Date of Graduation

5-2017

Document Type

Thesis

Degree Name

Bachelor of Science in Industrial Engineering

Degree Level

Undergraduate

Department

Industrial Engineering

Advisor

Nurre, Sarah

Reader

Hernandez, Sarah

Second Reader

Milburn, Ashlea

Abstract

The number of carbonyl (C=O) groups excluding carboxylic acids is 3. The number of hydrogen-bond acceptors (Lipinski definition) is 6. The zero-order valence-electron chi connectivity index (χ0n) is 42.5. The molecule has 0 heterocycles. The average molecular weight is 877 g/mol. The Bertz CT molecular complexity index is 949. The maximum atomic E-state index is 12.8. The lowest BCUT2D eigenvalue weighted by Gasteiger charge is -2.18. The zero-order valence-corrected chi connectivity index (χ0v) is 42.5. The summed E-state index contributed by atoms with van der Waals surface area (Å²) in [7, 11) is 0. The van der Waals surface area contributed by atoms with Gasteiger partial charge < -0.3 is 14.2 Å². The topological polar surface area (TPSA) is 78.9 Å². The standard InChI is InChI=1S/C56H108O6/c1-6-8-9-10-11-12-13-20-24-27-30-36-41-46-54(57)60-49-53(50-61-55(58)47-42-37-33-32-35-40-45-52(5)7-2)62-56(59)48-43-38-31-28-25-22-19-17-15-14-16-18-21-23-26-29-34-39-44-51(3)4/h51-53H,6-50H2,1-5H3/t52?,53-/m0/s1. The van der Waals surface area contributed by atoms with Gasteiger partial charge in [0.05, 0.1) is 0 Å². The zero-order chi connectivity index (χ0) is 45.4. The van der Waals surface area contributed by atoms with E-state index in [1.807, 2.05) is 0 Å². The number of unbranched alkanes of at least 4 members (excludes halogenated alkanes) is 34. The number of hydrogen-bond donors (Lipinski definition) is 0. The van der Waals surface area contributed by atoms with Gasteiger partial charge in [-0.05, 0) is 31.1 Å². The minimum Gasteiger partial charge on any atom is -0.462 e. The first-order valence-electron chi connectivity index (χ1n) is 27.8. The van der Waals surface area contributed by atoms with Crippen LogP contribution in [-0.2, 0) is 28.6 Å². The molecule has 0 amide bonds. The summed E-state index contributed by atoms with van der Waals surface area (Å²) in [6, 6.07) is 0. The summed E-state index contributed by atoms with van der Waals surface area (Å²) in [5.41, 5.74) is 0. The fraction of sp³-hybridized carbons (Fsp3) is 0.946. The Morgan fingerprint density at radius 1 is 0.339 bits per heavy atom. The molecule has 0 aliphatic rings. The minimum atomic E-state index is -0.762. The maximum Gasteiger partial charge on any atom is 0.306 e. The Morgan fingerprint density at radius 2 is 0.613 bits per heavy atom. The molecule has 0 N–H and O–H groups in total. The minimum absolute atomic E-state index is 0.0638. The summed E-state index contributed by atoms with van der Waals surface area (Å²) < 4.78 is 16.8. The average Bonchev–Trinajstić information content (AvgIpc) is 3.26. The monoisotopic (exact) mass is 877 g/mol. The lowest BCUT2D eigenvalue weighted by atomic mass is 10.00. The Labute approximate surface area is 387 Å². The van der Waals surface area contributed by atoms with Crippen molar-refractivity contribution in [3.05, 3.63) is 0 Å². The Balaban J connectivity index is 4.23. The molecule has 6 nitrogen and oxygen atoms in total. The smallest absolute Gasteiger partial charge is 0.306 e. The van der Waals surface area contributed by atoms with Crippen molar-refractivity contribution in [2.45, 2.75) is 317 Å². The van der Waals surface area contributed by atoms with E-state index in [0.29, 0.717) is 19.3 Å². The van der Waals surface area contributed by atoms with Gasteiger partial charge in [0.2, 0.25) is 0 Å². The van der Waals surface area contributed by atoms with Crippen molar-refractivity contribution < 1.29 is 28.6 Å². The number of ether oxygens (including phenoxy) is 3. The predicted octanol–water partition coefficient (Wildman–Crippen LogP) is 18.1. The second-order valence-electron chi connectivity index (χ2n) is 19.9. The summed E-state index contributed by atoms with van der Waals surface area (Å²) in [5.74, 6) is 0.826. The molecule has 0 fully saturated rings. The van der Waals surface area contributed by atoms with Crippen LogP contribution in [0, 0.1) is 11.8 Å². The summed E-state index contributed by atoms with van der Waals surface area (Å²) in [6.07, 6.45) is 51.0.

Continual growth in traffic volume on U.S. Highways and insufficient parking for commercial trucking vehicles has led to significant safety concerns for truck drivers. Hours of Service (HOS) regulations dictate driving and rest periods of truck drivers. When a truck driver must stop as designated by the HOS regulations and the nearest parking location is at capacity, the trucker must either continue driving past the HOS limit or park in an undesignated and possibly illegal or unsafe spot such as an off-ramp. The combination of these two variables play an important role in the safety of truck drivers on a daily basis. Previous research on truck parking shortages has followed a survey-based approach while research on HOS regulations in conjunction with truck routing and driver scheduling has not included the full suite of HOS regulations as well as restrictions on parking availability. Current research techniques do not take into account parking capacity on a driver’s route while following HOS regulations. Because there are limitations governing where along a route a driver can rest, including some customer locations and parking locations at capacity, these models do not prove to be an accurate measure of trip planning for truck drivers. This research aims to develop a mathematical model to link truck parking with hours of service regulations in order to determine feasible routes for truck drivers and optimal truck parking locations on the highway network.

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